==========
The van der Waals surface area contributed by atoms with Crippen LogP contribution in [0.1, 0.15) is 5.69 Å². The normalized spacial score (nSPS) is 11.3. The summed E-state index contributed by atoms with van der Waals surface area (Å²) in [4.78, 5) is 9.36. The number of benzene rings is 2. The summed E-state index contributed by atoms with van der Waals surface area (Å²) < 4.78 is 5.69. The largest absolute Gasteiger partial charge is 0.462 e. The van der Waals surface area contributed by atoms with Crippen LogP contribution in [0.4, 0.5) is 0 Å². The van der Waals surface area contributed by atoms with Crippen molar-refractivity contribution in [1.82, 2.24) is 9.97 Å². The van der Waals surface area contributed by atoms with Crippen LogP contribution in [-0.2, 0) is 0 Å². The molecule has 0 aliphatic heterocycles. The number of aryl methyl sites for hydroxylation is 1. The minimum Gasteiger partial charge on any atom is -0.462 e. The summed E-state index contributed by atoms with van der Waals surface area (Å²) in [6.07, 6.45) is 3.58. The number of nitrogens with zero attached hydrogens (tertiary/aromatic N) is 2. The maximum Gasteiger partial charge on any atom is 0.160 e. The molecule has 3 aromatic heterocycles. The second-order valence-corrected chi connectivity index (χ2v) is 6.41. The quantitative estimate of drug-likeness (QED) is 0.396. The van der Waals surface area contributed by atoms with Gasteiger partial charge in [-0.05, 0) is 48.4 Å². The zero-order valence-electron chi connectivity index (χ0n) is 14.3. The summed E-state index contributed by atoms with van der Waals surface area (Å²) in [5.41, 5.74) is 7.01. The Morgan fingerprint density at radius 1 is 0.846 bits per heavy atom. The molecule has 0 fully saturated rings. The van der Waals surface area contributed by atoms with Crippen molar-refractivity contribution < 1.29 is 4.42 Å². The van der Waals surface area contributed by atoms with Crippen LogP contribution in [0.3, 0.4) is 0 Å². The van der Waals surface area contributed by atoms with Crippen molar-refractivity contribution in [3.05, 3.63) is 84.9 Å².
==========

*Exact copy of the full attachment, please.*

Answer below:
The van der Waals surface area contributed by atoms with Crippen LogP contribution in [0.1, 0.15) is 5.69 Å². The normalized spacial score (nSPS) is 11.3. The summed E-state index contributed by atoms with van der Waals surface area (Å²) in [4.78, 5) is 9.36. The number of benzene rings is 2. The summed E-state index contributed by atoms with van der Waals surface area (Å²) < 4.78 is 5.69. The largest absolute Gasteiger partial charge is 0.462 e. The van der Waals surface area contributed by atoms with Crippen LogP contribution in [0.4, 0.5) is 0 Å². The van der Waals surface area contributed by atoms with Crippen molar-refractivity contribution in [1.82, 2.24) is 9.97 Å². The van der Waals surface area contributed by atoms with Crippen LogP contribution in [-0.2, 0) is 0 Å². The molecule has 0 aliphatic heterocycles. The number of aryl methyl sites for hydroxylation is 1. The minimum Gasteiger partial charge on any atom is -0.462 e. The summed E-state index contributed by atoms with van der Waals surface area (Å²) in [6.07, 6.45) is 3.58. The number of nitrogens with zero attached hydrogens (tertiary/aromatic N) is 2. The maximum Gasteiger partial charge on any atom is 0.160 e. The molecule has 3 aromatic heterocycles. The second-order valence-corrected chi connectivity index (χ2v) is 6.41. The quantitative estimate of drug-likeness (QED) is 0.396. The van der Waals surface area contributed by atoms with Gasteiger partial charge in [-0.05, 0) is 48.4 Å². The zero-order valence-electron chi connectivity index (χ0n) is 14.3. The summed E-state index contributed by atoms with van der Waals surface area (Å²) in [5.41, 5.74) is 7.01. The Morgan fingerprint density at radius 1 is 0.846 bits per heavy atom. The molecule has 0 fully saturated rings. The van der Waals surface area contributed by atoms with Crippen molar-refractivity contribution < 1.29 is 4.42 Å². The van der Waals surface area contributed by atoms with Crippen LogP contribution in [0.3, 0.4) is 0 Å². The van der Waals surface area contributed by atoms with Crippen molar-refractivity contribution in [3.05, 3.63) is 84.9 Å².